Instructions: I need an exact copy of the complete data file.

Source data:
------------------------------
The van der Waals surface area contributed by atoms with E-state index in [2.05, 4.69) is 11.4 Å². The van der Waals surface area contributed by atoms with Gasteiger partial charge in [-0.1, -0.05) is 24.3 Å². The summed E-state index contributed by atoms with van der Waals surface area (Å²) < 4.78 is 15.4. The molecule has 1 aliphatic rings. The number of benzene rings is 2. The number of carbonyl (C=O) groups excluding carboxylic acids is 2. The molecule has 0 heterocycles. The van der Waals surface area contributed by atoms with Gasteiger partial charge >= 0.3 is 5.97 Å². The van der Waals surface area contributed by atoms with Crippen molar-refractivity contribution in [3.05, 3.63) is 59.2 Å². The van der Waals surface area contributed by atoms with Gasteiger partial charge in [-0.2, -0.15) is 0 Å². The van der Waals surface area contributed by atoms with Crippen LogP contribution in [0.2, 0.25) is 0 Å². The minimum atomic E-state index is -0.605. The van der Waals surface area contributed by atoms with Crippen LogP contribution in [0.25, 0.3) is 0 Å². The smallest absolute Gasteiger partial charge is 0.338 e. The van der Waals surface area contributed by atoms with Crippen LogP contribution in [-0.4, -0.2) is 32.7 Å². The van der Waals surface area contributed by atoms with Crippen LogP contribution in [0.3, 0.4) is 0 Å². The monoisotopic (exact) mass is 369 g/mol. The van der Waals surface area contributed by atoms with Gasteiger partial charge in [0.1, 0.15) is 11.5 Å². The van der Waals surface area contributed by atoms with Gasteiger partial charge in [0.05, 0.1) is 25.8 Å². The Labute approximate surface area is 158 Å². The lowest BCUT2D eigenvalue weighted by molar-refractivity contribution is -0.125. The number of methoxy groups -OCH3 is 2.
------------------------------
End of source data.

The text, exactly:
The van der Waals surface area contributed by atoms with E-state index in [2.05, 4.69) is 11.4 Å². The van der Waals surface area contributed by atoms with Gasteiger partial charge in [-0.1, -0.05) is 24.3 Å². The summed E-state index contributed by atoms with van der Waals surface area (Å²) < 4.78 is 15.4. The molecule has 1 aliphatic rings. The number of benzene rings is 2. The number of carbonyl (C=O) groups excluding carboxylic acids is 2. The molecule has 0 heterocycles. The van der Waals surface area contributed by atoms with Gasteiger partial charge >= 0.3 is 5.97 Å². The van der Waals surface area contributed by atoms with Crippen molar-refractivity contribution in [3.05, 3.63) is 59.2 Å². The van der Waals surface area contributed by atoms with Gasteiger partial charge in [-0.2, -0.15) is 0 Å². The van der Waals surface area contributed by atoms with Crippen LogP contribution in [0.2, 0.25) is 0 Å². The minimum atomic E-state index is -0.605. The van der Waals surface area contributed by atoms with Crippen LogP contribution in [0.25, 0.3) is 0 Å². The smallest absolute Gasteiger partial charge is 0.338 e. The van der Waals surface area contributed by atoms with Crippen LogP contribution in [-0.4, -0.2) is 32.7 Å². The van der Waals surface area contributed by atoms with Crippen LogP contribution in [0.3, 0.4) is 0 Å². The monoisotopic (exact) mass is 369 g/mol. The van der Waals surface area contributed by atoms with Gasteiger partial charge in [0.1, 0.15) is 11.5 Å². The van der Waals surface area contributed by atoms with Gasteiger partial charge in [0.05, 0.1) is 25.8 Å². The Labute approximate surface area is 158 Å². The lowest BCUT2D eigenvalue weighted by molar-refractivity contribution is -0.125. The number of methoxy groups -OCH3 is 2.